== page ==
The production Polo’s clutch is 260mm in diameter and weighs 17.4kg. In the WRC car, those numbers are, 180mm and 3.25kg.
Perhaps the biggest change in this generation of WRC cars has been the banning of active and centre differentials. The use of electronic or hydraulic systems, which was allowed from 2006-10, is outlawed, though the gains in the development of the mechanical systems are such that the current cars get close to come of the outright stage records, on some events.
The engine itself sits in a revised sub-frame, which gives the front of the car additional rigidity; while aft of that the only chassis changes were made at the start of this season, in the form of the rear wishbones, which are different to the ’15 versions only in the gravel specification of the car.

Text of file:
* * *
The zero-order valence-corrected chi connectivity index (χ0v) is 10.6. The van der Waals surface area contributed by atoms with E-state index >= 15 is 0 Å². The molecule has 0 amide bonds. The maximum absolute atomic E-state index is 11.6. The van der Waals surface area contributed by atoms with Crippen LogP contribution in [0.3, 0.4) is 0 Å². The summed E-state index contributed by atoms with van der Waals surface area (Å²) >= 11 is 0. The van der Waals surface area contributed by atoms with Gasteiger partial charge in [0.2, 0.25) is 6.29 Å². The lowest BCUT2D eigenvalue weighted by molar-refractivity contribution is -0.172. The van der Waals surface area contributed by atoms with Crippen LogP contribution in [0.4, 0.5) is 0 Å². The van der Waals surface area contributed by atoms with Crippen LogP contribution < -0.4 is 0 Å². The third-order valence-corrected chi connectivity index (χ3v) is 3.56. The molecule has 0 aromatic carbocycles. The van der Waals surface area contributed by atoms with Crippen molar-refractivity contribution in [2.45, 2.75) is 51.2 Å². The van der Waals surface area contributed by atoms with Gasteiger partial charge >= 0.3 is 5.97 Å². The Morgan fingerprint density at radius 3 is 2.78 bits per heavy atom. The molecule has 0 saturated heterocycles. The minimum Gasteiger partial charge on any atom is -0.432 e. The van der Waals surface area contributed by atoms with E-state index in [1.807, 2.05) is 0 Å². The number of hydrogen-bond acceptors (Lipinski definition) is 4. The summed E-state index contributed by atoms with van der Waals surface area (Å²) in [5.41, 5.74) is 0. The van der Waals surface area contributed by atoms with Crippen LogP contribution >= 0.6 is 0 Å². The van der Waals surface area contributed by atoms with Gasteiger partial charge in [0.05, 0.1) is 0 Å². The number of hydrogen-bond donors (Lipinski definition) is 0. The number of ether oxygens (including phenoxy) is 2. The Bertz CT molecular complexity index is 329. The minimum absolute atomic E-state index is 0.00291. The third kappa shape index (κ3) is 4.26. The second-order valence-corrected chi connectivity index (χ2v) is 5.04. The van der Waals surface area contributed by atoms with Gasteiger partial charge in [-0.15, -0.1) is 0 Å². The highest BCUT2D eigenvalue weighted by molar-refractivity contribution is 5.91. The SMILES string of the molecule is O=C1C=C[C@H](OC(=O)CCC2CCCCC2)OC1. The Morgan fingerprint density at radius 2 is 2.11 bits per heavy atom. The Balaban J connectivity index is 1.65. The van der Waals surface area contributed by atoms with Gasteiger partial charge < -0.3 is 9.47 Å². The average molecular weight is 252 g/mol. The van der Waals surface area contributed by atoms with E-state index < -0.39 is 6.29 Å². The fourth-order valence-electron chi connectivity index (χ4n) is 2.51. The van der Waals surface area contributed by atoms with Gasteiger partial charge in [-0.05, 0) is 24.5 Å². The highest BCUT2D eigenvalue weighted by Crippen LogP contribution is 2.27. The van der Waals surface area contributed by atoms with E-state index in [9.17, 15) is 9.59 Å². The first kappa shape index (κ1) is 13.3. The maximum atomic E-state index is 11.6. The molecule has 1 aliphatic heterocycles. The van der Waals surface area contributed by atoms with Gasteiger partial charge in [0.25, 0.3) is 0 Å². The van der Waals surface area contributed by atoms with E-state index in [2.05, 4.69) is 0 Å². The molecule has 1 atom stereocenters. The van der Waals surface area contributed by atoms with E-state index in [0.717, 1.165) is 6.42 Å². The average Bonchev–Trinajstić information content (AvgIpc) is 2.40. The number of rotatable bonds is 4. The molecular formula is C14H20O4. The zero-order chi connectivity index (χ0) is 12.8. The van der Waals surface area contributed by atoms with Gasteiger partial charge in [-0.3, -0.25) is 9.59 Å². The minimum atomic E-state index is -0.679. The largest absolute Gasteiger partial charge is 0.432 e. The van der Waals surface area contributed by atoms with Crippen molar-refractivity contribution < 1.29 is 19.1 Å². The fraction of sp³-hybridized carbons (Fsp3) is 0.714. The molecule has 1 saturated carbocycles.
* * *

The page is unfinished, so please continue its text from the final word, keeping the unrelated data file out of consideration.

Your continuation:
On tarmac, the car rolls on 18-inch wheels and Michelin tyres, inside which are 355mm Front/350mm Rear brake rotors. On gravel, the car wears 15-inch wheels, with 300mm rotors Front and Rear.
Alcon supplies the brakes, which run water cooling – for good reason. The brake pads can hit temperatures of 900 degrees, which is as high, or even higher, than the similar items in Formula 1, and higher than in Supercars. But the air that cools F1 brakes can arrive at up to 340kmh – and even in Supercars, it is working at 260kmh and beyond. A WRC car rarely tops 180; indeed, even at the Rally of Finland they are geared for 200kmh maximum, so the air needs all the help it can get in cooling the brakes.
The overall view of the Polo R WRC is one that has been refined to an effective, reliable and versatile rally car, one that has, in a short space of time, taken Volkswagen to the top of the sport.
Date posted: May 1, 2017